The rain stopped long enough for 250 celebrants to enjoy the first night of Hanukkah at Lynnwood City Hall Sunday night.
This was the 10th year that the Chabad Jewish Center of Snohomish County held a Menorah Lighting ceremony.
People of all ages and backgrounds sang traditional Jewish songs, such as “Blessings for Menorah Kindling,” “Maoz Tzur,” and the all-time favorite, “I Have a Little Dreidel.”
The Seattle-based Klez Katz Klezmer Band provided lively traditional music, which stirred people to clap, tap their feet, and sing along.
The Lynnwood Food Bank provided snack bars and oranges, which were gladly accepted by visitors. As for me, I had something else in my mind: “I’m looking for the latkes!” I said to helpers. Sadly, they said there were none of the fried potato pancakes this year, but there were plenty of donuts. “All kosher!” exclaimed Rabbi Berel Paltiel. (He squeezes that phrase in every year, and every year people laugh.) Other gifts included chocolate coins (“gelt”), toy dreidels, and menorahs.
Although I am not of the Jewish faith, I look forward to coming to this event each year. I see the familiar faces who welcome me with, “It’s nice to see you again, my friend! How have you been?” And the message of Hanukkah applies to everyone during these bleak, dark days of winter. “Every night on Hanukkah we light our menorah, and that little flame tells us a story,” Rabbi Paltiel said. “Hanukkah is the most well-known and well-observed Jewish tradition here in America. And what’s amazing is that Hanukkah is actually not a celebration of survival. The story goes like this if you want a crash course in Jewish holidays: ‘They tried to kill us, they couldn’t kill us, so we eat!’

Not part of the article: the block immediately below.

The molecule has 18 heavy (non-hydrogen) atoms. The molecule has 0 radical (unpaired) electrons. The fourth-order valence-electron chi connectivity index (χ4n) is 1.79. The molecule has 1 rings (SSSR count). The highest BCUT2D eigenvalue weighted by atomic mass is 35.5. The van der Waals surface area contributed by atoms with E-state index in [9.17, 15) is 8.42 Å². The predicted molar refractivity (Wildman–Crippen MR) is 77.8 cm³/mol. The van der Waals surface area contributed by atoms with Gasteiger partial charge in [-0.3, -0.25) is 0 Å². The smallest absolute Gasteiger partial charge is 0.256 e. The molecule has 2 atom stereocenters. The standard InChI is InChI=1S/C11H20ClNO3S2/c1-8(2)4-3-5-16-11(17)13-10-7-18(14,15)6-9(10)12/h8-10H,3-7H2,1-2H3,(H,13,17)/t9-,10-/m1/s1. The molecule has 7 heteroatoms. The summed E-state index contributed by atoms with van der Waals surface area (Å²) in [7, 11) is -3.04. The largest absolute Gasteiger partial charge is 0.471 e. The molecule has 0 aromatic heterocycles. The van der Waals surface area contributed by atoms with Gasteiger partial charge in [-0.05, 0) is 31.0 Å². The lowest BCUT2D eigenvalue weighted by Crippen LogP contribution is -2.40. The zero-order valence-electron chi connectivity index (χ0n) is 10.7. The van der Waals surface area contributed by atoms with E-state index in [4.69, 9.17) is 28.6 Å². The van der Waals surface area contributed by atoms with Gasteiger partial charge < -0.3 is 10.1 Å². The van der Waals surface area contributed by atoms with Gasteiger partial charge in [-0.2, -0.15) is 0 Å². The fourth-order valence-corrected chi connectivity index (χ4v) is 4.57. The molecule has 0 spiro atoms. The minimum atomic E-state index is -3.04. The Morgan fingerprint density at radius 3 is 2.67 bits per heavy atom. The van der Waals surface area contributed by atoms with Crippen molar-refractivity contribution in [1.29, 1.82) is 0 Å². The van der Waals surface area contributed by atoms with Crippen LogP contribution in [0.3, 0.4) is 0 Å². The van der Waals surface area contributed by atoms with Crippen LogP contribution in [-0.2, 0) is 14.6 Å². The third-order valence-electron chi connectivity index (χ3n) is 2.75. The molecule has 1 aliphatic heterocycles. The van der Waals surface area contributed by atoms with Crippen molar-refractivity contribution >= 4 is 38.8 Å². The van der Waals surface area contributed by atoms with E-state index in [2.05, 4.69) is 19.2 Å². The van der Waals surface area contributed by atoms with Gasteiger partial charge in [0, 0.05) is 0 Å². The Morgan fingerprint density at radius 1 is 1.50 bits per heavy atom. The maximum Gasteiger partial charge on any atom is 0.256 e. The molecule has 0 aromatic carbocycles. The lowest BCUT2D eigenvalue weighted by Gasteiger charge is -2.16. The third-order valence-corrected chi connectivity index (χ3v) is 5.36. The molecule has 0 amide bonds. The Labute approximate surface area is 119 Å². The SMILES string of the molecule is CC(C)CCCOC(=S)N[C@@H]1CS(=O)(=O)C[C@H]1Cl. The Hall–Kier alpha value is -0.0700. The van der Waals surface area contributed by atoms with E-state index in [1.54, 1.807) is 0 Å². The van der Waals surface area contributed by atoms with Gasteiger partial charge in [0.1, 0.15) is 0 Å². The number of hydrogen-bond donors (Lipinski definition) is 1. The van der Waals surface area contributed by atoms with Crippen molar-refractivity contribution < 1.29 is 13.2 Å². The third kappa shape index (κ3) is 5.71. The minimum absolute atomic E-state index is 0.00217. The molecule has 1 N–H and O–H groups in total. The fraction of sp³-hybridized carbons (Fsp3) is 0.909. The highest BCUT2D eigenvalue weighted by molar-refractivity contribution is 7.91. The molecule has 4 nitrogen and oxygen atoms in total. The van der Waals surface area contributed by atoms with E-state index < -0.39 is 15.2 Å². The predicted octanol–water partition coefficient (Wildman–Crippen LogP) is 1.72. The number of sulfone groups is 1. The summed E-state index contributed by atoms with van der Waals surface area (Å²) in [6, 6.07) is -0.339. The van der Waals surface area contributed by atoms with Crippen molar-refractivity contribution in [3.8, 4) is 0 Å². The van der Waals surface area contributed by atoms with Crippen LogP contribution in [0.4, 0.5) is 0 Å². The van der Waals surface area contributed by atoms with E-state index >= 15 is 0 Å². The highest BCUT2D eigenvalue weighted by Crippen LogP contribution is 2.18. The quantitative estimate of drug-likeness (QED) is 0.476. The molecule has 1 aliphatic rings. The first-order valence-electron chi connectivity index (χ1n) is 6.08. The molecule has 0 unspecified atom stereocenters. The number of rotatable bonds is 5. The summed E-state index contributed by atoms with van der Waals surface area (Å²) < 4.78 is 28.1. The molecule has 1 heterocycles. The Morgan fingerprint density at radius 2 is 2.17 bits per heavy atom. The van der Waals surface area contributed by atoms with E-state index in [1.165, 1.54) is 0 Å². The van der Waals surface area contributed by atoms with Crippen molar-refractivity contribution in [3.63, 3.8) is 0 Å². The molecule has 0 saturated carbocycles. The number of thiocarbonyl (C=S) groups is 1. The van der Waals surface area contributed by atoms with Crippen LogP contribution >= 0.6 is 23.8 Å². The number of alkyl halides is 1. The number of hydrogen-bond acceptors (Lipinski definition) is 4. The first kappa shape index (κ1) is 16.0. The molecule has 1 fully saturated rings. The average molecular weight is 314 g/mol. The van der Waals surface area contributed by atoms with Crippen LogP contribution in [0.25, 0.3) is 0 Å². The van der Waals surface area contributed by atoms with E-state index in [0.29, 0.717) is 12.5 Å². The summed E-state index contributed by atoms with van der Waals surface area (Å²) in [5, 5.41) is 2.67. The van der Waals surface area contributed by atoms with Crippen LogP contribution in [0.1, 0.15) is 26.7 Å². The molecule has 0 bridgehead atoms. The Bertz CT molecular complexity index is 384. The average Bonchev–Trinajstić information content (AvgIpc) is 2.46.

“But Hanukkah is actually an exception to that. They didn’t try to kill us. They didn’t try to chase us out of their land. All they tried to do is rob us of our souls.
“And that’s perhaps why Hanukkah resonates with us today, because — especially over the last two years when we’ve gone through the challenges collectively as we all did — we all understand that we have to nourish our souls…Find the inner happiness.
“And that’s the message of the flame. What we hear the flame tell us is: ‘Your life matters.’ God put you in this world for a purpose and only you can fulfill it. No one else can do it, and therefore you are important. What is a greater reason to celebrate than knowing that your life is valuable and meaningful? And that’s the message of the menorah. We celebrate our spirit, we celebrate our soul, we celebrate our purpose in this world. And that’s why it resonates with all of us. And of course, a couple of jelly donuts can’t hurt, either.”
Lynnwood Mayor-Elect Christine Frizzell said, “Thank you for bringing the Festival of Lights to our community. Including all members of our community is a wonderful example of celebrating all of our religious freedoms. And it’s in celebrating the different things that we value that we find how much we really have in common. So may 2022 be a year filled with light, love and joy.”
Also in attendance were Lynnwood Police Chief Jim Nelson, City Councilmembers Julieta Altamirano-Crosby and George Hurst, and Edmonds School Board Director Deborah Kilgore.
Hanukkah is the annual Jewish Festival of Lights, lasting eight days. Each night, a candle is lit on the menorah, representing the eight nights a very limited amount of oil lasted miraculously for the Jewish people in fighting the Greek army in 165 BC.
People also celebrate by exchanging gifts, playing with dreidels, singing traditional Hanukkah songs, and eating jelly-filled donuts, latkes (potato cakes), and chocolate gelt (coins).
— Story and photos by David Carlos